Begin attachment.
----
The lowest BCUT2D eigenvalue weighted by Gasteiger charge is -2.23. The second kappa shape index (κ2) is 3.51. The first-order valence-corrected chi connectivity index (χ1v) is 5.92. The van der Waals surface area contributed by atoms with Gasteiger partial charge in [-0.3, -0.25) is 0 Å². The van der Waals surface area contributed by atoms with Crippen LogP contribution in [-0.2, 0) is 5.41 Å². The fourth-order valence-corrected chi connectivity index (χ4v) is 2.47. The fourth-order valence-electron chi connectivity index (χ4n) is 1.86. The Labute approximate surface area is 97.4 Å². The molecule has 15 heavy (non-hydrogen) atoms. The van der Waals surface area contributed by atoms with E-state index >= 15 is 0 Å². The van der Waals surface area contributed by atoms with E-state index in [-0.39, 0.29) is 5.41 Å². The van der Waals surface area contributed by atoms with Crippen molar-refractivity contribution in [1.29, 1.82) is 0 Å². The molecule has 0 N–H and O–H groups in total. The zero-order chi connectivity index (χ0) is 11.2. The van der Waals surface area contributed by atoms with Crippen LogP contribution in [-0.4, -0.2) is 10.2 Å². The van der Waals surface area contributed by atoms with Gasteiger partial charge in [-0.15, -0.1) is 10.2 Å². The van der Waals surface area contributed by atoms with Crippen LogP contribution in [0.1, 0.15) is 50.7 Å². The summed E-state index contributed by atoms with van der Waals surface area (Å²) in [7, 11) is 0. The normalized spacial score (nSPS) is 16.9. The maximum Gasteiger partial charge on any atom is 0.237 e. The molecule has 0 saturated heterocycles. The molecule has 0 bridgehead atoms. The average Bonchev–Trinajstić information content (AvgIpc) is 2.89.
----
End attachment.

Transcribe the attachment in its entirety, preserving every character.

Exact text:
The lowest BCUT2D eigenvalue weighted by Gasteiger charge is -2.23. The second kappa shape index (κ2) is 3.51. The first-order valence-corrected chi connectivity index (χ1v) is 5.92. The van der Waals surface area contributed by atoms with Gasteiger partial charge in [-0.3, -0.25) is 0 Å². The van der Waals surface area contributed by atoms with Crippen LogP contribution in [-0.2, 0) is 5.41 Å². The fourth-order valence-corrected chi connectivity index (χ4v) is 2.47. The fourth-order valence-electron chi connectivity index (χ4n) is 1.86. The Labute approximate surface area is 97.4 Å². The molecule has 15 heavy (non-hydrogen) atoms. The van der Waals surface area contributed by atoms with E-state index >= 15 is 0 Å². The van der Waals surface area contributed by atoms with E-state index in [-0.39, 0.29) is 5.41 Å². The van der Waals surface area contributed by atoms with Crippen molar-refractivity contribution in [1.29, 1.82) is 0 Å². The molecule has 0 N–H and O–H groups in total. The zero-order chi connectivity index (χ0) is 11.2. The van der Waals surface area contributed by atoms with Crippen LogP contribution in [-0.4, -0.2) is 10.2 Å². The van der Waals surface area contributed by atoms with Gasteiger partial charge in [-0.15, -0.1) is 10.2 Å². The van der Waals surface area contributed by atoms with Crippen LogP contribution in [0.1, 0.15) is 50.7 Å². The summed E-state index contributed by atoms with van der Waals surface area (Å²) in [7, 11) is 0. The normalized spacial score (nSPS) is 16.9. The maximum Gasteiger partial charge on any atom is 0.237 e. The molecule has 0 saturated heterocycles. The molecule has 0 bridgehead atoms. The average Bonchev–Trinajstić information content (AvgIpc) is 2.89.